Brief Report: Human Pluripotent Stem Cell Models of Fanconi Anemia Deficiency Reveal an Important Role for Fanconi Anemia Proteins in Cellular Reprogramming and Survival of Hematopoietic Progenitors§


  • Author contributions: S.Y., K.T., and M.L.: performed experiments, data analysis, and final approval of manuscript; S.H., I.N., C.S., and G.S.: performed some of the experiments and final approval of manuscript; M.S.: conception and design, fund raising, and final approval of manuscript; L.A.: conception and design, manuscript writing, fund raising, and final approval of manuscript; S.P.: performed some of the experiments, collection and analysis of the data, contributed to manuscript writing, and final approval of manuscript; M.L.: conception and design, performed experiments, data analysis, manuscript writing, fund raising, and final approval of manuscript. S.K.Y. and K.T. contributed equally to this article.

  • Disclosure of potential conflicts of interest is found at the end of this article.

  • §

    First published online in STEM CELLSEXPRESS December 27, 2012.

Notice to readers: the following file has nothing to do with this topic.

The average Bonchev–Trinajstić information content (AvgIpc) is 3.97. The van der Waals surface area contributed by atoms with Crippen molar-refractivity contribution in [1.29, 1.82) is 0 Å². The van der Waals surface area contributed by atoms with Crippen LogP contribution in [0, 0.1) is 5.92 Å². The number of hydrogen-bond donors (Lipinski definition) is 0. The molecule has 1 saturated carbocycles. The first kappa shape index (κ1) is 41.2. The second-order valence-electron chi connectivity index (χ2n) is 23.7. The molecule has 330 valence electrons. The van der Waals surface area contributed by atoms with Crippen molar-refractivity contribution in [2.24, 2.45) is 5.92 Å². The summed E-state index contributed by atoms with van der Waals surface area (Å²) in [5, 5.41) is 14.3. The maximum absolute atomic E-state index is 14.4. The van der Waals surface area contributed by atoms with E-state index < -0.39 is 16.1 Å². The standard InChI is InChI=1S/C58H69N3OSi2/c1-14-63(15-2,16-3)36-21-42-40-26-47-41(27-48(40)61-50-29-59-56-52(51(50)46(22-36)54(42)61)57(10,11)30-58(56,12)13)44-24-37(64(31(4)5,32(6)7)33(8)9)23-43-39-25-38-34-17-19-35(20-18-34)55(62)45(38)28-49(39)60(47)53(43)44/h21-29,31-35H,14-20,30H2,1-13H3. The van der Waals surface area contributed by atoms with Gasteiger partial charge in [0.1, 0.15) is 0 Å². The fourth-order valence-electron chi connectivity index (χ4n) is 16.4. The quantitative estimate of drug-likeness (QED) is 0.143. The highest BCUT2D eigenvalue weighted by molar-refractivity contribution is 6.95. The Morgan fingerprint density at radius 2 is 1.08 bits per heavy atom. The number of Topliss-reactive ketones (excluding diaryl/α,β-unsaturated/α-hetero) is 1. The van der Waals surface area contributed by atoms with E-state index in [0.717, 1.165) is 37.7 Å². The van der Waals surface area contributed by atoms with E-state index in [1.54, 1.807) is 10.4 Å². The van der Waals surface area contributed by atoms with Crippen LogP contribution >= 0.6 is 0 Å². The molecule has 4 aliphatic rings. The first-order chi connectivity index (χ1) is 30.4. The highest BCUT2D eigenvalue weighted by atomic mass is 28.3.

Fanconi anemia (FA) is a genomic instability disorder caused by mutations in genes involved in replication-dependant-repair and removal of DNA cross-links. Mouse models with targeted deletions of FA genes have been developed; however, none of these exhibit the human bone marrow aplasia. Human embryonic stem cell (hESC) differentiation recapitulates many steps of embryonic hematopoietic development and is a useful model system to investigate the early events of hematopoietic progenitor specification. It is now possible to derive patient-specific human-induced pluripotent stem cells (hiPSC); however, this approach has been rather difficult to achieve in FA cells due to a requirement for activation of FA pathway during reprogramming process which can be bypassed either by genetic complementation or reprogramming under hypoxic conditions. In this study, we report that FA-C patient-specific hiPSC lines can be derived under normoxic conditions, albeit at much reduced efficiency. These disease-specific hiPSC lines and hESC with stable knockdown of FANCC display all the in vitro hallmarks of pluripotency. Nevertheless, the disease-specific hiPSCs show a much higher frequency of chromosomal abnormalities compared to parent fibroblasts and are unable to generate teratoma composed of all three germ layers in vivo, likely due to increased genomic instability. Both FANCC-deficient hESC and hiPSC lines are capable of undergoing hematopoietic differentiation, but the hematopoietic progenitors display an increased apoptosis in culture and reduced clonogenic potential. Together these data highlight the critical requirement for FA proteins in survival of hematopoietic progenitors, cellular reprogramming, and maintenance of genomic stability. STEM CELLS 2013;31:1022–1029